A Conspiracy So Immense
NEW YORK - Is this the Age of the Conspiracy Theory? Plenty of evidence suggests that we are in something of a golden age for citizen speculation, documentation, and inference that takes shape - usually on the Internet - and spreads virally around the globe. In the process, conspiracy theories are pulled from the margins of public discourse, where they were generally consigned in the past, and sometimes into the very heart of politics.
I learned this by accident. Having written a book about the hijacking of executive power in the United States in the Bush years, I found myself, in researching new developments, stumbling upon conversations online that embrace narratives of behind-the-scenes manipulation.
There are some major themes. A frequent one in the US is that global elites are plotting - via the Bilderberg Group and the Council on Foreign Relations, among others - to establish a "One World Government" dominated by themselves rather than national governments. Sometimes, more folkloric details come into play, broadening the members of this cabal to include the Illuminati, the Freemasons, Rhodes Scholars, or, as always, the Jews.
The hallmarks of this narrative are familiar to anyone who has studied the transmission of certain story categories in times of crisis. In literary terms, this conspiracy theory closely resembles The Protocols of the Elders of Zion , featuring secretive global elite with great power and wicked aims. Historically, there tends to be the same set of themes: fearsome, uncontrolled transformative change led by educated, urbanized cosmopolitans.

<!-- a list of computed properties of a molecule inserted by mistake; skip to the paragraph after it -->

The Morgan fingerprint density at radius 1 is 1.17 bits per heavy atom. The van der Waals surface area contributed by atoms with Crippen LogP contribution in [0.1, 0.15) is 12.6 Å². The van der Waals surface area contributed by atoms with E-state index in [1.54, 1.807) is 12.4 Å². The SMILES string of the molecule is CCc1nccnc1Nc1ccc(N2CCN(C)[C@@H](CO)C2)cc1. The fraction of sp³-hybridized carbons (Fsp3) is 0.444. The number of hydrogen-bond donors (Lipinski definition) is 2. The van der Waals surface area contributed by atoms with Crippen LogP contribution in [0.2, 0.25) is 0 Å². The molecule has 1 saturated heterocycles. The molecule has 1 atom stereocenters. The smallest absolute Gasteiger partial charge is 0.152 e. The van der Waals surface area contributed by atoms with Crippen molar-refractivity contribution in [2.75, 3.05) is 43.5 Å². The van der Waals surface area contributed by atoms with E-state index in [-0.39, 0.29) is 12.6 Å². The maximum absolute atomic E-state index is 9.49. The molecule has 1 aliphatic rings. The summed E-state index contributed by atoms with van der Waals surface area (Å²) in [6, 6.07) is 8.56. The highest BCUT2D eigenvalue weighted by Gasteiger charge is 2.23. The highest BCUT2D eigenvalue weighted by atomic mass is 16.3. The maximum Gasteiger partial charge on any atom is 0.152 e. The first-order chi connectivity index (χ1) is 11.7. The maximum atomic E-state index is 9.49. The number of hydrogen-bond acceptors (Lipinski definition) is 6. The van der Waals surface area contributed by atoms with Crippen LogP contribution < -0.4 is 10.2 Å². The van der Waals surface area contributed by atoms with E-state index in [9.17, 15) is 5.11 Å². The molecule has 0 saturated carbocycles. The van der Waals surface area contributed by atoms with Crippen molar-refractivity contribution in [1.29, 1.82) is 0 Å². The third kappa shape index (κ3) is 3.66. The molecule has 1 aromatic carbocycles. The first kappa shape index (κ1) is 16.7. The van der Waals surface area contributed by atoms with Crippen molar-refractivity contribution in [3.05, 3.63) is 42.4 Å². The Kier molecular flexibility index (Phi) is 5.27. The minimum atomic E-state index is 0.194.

Students of Weimar Germany know that sudden dislocations and shocks - rapid urbanization, disruption of traditional family and social ties, loosening of sexual restrictions, and economic collapse - primed many Germans to become receptive to simplistic theories that seemed to address their confusion and offer a larger meaning to their suffering.
Similarly, the "9/11 Truth Movement" asserts that al-Qaeda's attack on the Twin Towers was an "inside job." In the Muslim world, there is a widespread conspiracy theory that the Israelis were behind those attacks, and that all Jews who worked in the buildings stayed home that day.
Usually, conspiracy theories surface where people are poorly educated and a rigorous independent press is lacking. So why are such theories gaining adherents in the US and other affluent democracies nowadays?
Today's explosion of conspiracy theories has been stoked by the same conditions that drove their acceptance in the past: rapid social change and profound economic uncertainty. A clearly designated "enemy" with an unmistakable "plan" is psychologically more comforting than the chaotic evolution of social norms and the workings - or failures - of unfettered capitalism. And, while conspiracy theories are often patently irrational, the questions they address are often healthy, even if the answers are frequently unsourced or just plain wrong.
In seeking answers, these citizens are reacting rationally to irrational realities. Many citizens believe, rightly, that their mass media are failing to investigate and document abuses. Newspapers in most advanced countries are struggling or folding, and investigative reporting is often the first thing they cut. Concentration of media ownership and control further fuels popular mistrust, setting the stage for citizen investigation to enter the vacuum.